P= poor (will exhibit many of the following conditions), doll is dirty, could have odors, dinged, missing digits, stained, make-up issues, perhaps hair is trimmed/cut/matted (most Crissy family dolls in this condition are not sellable, use as parts donor)

F= fair, doll has all digits, limbs, fairly clean with no stains, hair is present, no cuts, but doll is definitely played with and can be exhibited in the condition of the hair, may perhaps need make-up touch-up

G= good, doll as above, extremely lightly played with, hair is smooth, no tangles, no haircut, no odors, make-up good, with no cheek rubs

E= excellent, doll can be considered a dresser doll, probably removed from box, but not played with, hair silky/shiny, exquisite make-up, no flaws whatsoever

M= mint, in box, with *ALL* enclosures, never touched by a child, in tissue or baggie, head is factory wrapped


Q: Why are some dolls listed in the table clearly more than others, though you state that these dolls are common?

A: This is because there were less of them made and the demand is still high with both new and advanced collectors. This is especially true of the Sears issue dolls and of Tara, a black only doll.

Q: I've seen some dolls that you priced above go for way more than you listed here. How do you know that you are correct?

A: I have been averaging final bids for several months, taking an average of final bids after performing a search at the end of each month. I also bookmark less common dolls to make note of their final bid. True, you might find a higher realized bid on several occasions. Take into consideration how the newer collector bids. They usually, in their excitement of finding Crissy & Velvet again, bid with great abandon!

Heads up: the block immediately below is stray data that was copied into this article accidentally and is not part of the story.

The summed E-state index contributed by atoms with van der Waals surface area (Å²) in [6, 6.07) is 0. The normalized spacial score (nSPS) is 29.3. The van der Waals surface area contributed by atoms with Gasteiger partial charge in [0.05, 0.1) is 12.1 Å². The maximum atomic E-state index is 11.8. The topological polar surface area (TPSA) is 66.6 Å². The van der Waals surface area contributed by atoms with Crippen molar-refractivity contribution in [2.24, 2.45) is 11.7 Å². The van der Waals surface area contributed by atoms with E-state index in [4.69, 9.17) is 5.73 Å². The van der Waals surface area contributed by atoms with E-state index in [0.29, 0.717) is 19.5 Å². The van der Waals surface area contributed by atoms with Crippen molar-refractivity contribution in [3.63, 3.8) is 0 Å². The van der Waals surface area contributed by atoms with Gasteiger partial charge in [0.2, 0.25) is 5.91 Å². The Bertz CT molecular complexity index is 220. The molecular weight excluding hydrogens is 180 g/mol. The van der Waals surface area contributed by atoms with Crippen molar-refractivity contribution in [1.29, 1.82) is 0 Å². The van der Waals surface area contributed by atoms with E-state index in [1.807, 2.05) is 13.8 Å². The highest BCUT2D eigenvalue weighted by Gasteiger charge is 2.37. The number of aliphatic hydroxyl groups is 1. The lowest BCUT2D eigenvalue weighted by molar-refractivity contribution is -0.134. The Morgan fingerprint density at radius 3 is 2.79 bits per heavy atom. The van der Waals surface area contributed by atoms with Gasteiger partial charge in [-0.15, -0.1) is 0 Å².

Q: I've been selling on eBay for awhile. I'm not getting the bids that you mention above. I think what I would consider MIB should go higher, but people just aren't biting. Why?

A: There might have been many similar examples posted as the same time as yours, giving the buyer many choices from which to shop. Or your timing may have been less than perfect. It's never a good time to sell around major holidays. Posting after tax season seems to reap higher yields so you might try that.

Q: Hi Beth, here's a question that you've not addressed, and I'd value your opinion. When do you think is a good time for me to schedule my auctions to end?

A: Wow, there's a good question, but I think the answer is relatively simple. In the United States, Sunday after church is over is my best answer. I base that solely on my own opinion and when I personally have had the best results. I notice that I have more last minute bidders on Sunday. I think that is probably for two reasons: (1) It's a couple days after payday and people usually have a little money, and (2) more are home on Sunday than on Saturday. Don't you do your errands on Saturday and spend Sunday at home? I do! Be sure to build in time-zone differences if you choose to end your auctions on Sunday. For instance, when it's noon on the east coast, it's still 9 a.m. on the west coast and church is usually just starting! Good luck!

Please remember that these prices are merely a starting guideline based solely on past sales and that due to many extenuating circumstances, prices that one actually pays and final prices realized on on-line auctions can vary greatly.

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All text & photos, December, 2006, by Beth-Ellen Colvin (values updated annually)